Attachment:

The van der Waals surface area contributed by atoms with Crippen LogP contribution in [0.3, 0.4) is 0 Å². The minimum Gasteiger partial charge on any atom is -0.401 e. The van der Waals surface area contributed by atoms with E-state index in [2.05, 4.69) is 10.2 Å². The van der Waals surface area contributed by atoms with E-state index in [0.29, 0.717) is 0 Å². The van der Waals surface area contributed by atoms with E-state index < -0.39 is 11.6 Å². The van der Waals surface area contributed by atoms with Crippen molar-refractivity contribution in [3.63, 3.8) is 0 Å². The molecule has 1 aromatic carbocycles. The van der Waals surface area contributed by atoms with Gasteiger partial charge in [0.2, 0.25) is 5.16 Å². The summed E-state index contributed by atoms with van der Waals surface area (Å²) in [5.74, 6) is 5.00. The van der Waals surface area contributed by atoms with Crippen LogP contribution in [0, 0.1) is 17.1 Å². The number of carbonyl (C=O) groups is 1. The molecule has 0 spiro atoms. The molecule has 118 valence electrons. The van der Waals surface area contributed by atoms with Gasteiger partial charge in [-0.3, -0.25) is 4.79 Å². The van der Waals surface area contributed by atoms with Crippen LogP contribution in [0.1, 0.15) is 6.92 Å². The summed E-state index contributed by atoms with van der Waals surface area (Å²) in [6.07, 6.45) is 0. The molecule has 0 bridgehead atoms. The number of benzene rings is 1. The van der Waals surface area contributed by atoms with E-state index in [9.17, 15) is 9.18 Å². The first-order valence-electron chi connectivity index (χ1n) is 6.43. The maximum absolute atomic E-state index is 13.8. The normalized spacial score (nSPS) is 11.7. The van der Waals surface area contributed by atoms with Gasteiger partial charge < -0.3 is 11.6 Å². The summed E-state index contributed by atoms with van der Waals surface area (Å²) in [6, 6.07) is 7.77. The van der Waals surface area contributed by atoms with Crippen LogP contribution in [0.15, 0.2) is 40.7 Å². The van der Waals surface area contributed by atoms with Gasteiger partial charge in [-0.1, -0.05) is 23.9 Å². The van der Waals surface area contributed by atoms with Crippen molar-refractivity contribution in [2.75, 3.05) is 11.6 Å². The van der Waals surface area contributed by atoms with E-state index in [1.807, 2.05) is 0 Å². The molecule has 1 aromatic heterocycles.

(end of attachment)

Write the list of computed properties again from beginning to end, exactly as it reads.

The van der Waals surface area contributed by atoms with Crippen LogP contribution in [0.3, 0.4) is 0 Å². The minimum Gasteiger partial charge on any atom is -0.401 e. The van der Waals surface area contributed by atoms with E-state index in [2.05, 4.69) is 10.2 Å². The van der Waals surface area contributed by atoms with E-state index in [0.29, 0.717) is 0 Å². The van der Waals surface area contributed by atoms with E-state index < -0.39 is 11.6 Å². The van der Waals surface area contributed by atoms with Crippen molar-refractivity contribution in [3.63, 3.8) is 0 Å². The molecule has 1 aromatic carbocycles. The van der Waals surface area contributed by atoms with Gasteiger partial charge in [0.2, 0.25) is 5.16 Å². The summed E-state index contributed by atoms with van der Waals surface area (Å²) in [5.74, 6) is 5.00. The van der Waals surface area contributed by atoms with Crippen LogP contribution in [0, 0.1) is 17.1 Å². The number of carbonyl (C=O) groups is 1. The molecule has 0 spiro atoms. The molecule has 118 valence electrons. The van der Waals surface area contributed by atoms with Gasteiger partial charge in [-0.3, -0.25) is 4.79 Å². The van der Waals surface area contributed by atoms with Crippen LogP contribution in [0.1, 0.15) is 6.92 Å². The summed E-state index contributed by atoms with van der Waals surface area (Å²) in [6.07, 6.45) is 0. The molecule has 0 bridgehead atoms. The number of benzene rings is 1. The van der Waals surface area contributed by atoms with E-state index in [9.17, 15) is 9.18 Å². The first-order valence-electron chi connectivity index (χ1n) is 6.43. The maximum absolute atomic E-state index is 13.8. The normalized spacial score (nSPS) is 11.7. The van der Waals surface area contributed by atoms with Gasteiger partial charge < -0.3 is 11.6 Å². The summed E-state index contributed by atoms with van der Waals surface area (Å²) in [6, 6.07) is 7.77. The van der Waals surface area contributed by atoms with Crippen LogP contribution in [0.15, 0.2) is 40.7 Å². The van der Waals surface area contributed by atoms with Gasteiger partial charge in [-0.1, -0.05) is 23.9 Å². The van der Waals surface area contributed by atoms with Crippen molar-refractivity contribution in [2.75, 3.05) is 11.6 Å². The van der Waals surface area contributed by atoms with E-state index in [1.807, 2.05) is 0 Å². The molecule has 1 aromatic heterocycles.